Alternaria Leaf Blight, foliar symptoms on cabbage

Written By: Emily Cabrera, IPM Communications Coordinator
Expert Source: Bhabesh Dutta, Extension Plant Pathologist

A particularly nasty fungus is making a comeback across vegetable fields in the South but research efforts by UGA specialists hope to give farmers the refined tools they need to stop it in its tracks.

Alternaria Leaf Spot (ALS), also referred to as Alternaria blight and head rot (ABHR), is a fungal disease that affects brassicas and is especially hard-hitting in kale, broccoli, and cabbage. The presence of this fungal disease has been around a long time but has become more critical in the last few years because it has become completely resistant to some of the most effective fungicides that were used to manage the disease.

University of Georgia Extension Plant Pathologist, Bhabesh Dutta, has been working the last two years on research looking at this emerging issue to determine whether or not we are dealing with a novel species or one that has simply mutated over time through repeated use of a specific fungicide.

“We found that ABHR causing fungi are distinct from conventionally known causal agents of the same disease in brassicas and more-so these fungi are highly-to-moderately resistant to commonly used fungicides,” said Dutta.

The old fungicides he is referring to are in a chemical family called Strobilurins, which are in the Fungicide Resistance Action Committee (FRAC) Group 11. Strobilurins are extremely useful in controlling a broad spectrum of common vegetable pathogens, and due to our warmer, humid climate, growers have inadvertently overused this chemical in an effort to prevent a wide range of fungal diseases in brassicas.

Due to this finding, the Georgia Agriculture Commission previously awarded Dutta two years of funding (2018 and 2019) to find immediate management options for GA brassica growers. Dutta has pulled together a multi-state team focusing on finding population structure, pathogen distribution, fungicide resistance and effective cultural and chemical methods for controlling this disease.

“This disease has been posing a threat to the brassica industry along the east coast but somehow is not so prevalent in other parts of the US” said Dutta. The 2018 Farm Gate value for important brassica crops in Georgia: cabbage ($25 million), broccoli ($20 million), and kale ($12 million).

“The intriguing nature of the pathogen and limited management options motivate researchers to come up with innovative and sustainable methods to manage ABHR,” he said.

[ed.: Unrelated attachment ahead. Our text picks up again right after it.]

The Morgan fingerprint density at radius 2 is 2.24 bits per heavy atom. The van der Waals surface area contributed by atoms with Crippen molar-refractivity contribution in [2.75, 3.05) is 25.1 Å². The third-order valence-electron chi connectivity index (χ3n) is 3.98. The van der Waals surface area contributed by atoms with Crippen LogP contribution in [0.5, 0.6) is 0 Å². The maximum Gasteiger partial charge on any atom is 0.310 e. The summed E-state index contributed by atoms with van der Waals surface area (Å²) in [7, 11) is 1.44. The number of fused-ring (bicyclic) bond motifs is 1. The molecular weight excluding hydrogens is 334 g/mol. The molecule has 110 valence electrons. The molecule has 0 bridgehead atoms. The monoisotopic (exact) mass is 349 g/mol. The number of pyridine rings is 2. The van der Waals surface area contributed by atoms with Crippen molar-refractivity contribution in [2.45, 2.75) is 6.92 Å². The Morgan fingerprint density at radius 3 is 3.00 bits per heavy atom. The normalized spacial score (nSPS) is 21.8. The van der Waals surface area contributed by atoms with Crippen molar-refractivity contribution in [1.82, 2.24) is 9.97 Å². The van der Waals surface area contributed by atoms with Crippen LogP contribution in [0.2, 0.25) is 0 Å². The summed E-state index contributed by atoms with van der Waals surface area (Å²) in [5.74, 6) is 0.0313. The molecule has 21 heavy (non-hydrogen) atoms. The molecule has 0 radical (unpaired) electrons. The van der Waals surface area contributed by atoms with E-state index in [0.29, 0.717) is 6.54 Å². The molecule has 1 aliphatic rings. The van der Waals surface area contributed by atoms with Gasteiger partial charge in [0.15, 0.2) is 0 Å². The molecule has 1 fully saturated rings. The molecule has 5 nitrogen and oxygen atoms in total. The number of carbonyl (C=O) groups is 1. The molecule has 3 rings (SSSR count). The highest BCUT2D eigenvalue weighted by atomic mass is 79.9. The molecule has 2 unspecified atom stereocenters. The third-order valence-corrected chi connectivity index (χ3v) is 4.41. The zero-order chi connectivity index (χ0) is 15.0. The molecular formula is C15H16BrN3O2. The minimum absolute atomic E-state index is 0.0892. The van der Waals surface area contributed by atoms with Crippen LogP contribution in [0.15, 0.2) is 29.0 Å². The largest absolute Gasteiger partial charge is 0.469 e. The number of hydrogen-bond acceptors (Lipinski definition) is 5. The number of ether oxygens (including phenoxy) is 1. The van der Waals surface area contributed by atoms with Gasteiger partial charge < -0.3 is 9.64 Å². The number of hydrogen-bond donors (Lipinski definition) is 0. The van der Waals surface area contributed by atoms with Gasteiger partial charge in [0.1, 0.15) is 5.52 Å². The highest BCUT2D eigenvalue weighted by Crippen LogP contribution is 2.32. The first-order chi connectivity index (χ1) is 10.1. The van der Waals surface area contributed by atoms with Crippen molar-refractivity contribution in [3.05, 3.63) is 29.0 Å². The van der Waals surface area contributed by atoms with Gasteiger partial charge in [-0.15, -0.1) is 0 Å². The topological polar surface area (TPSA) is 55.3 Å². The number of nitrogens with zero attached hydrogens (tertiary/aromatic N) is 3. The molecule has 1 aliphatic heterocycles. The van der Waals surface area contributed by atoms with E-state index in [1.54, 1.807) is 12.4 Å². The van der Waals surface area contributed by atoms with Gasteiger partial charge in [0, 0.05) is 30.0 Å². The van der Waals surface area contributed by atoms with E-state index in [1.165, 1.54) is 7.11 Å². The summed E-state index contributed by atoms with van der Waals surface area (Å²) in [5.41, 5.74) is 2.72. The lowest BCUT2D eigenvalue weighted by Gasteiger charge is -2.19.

“Alternaria is a foliar pathogen. Symptoms first appear on older leaves as small, dark spots that gradually enlarge with concentric rings. As the disease progresses, younger leaves can also become infected. In severe cases, infection can occur that results in rot on heads” explained Dutta.

“Currently, we recommend rotating fungicides from FRAC Group 7 (carboxamides), FRAC Group 3 (Demethylation-inhibiting) and FRAC Group 9 (anilinopyrimidines) for resistance management,” said Dutta, “we also recommend growers to follow good cultural practices year after year”.

Cultural practices should definitely incorporate a strong weed management program, as the pathogen survives in weeds too” said Dutta.

“Most of the brassica crops in GA are over-head irrigated that promotes pathogen dispersal and also increases the period of leaf-wetness. Leaf wetness period drives the pathogen infection and colonization” said Dutta. So, when possible, growers are encouraged to utilize drip irrigation to minimize the spread. 

“It is also important for growers not to over-fertilize, as it makes the crop more susceptible to ABHR” explained Dutta.

“We strongly encourage growers to select tolerant varieties” urged Dutta. ‘Emerald Crown’ broccoli has shown some tolerance to the pathogen and is considered the ‘gold standard’ for commercial growers in Georgia.

“We will continue to make information available as we learn more about this new ABHR causing fungus,” said Dutta, “but for now, just be diligent to minimize the onset by following the practices listed here.”

If you are interested in learning more about irrigation management for brassicas, check out Extension circular #1169. You can learn more about fruit and vegetable production in Georgia by visiting: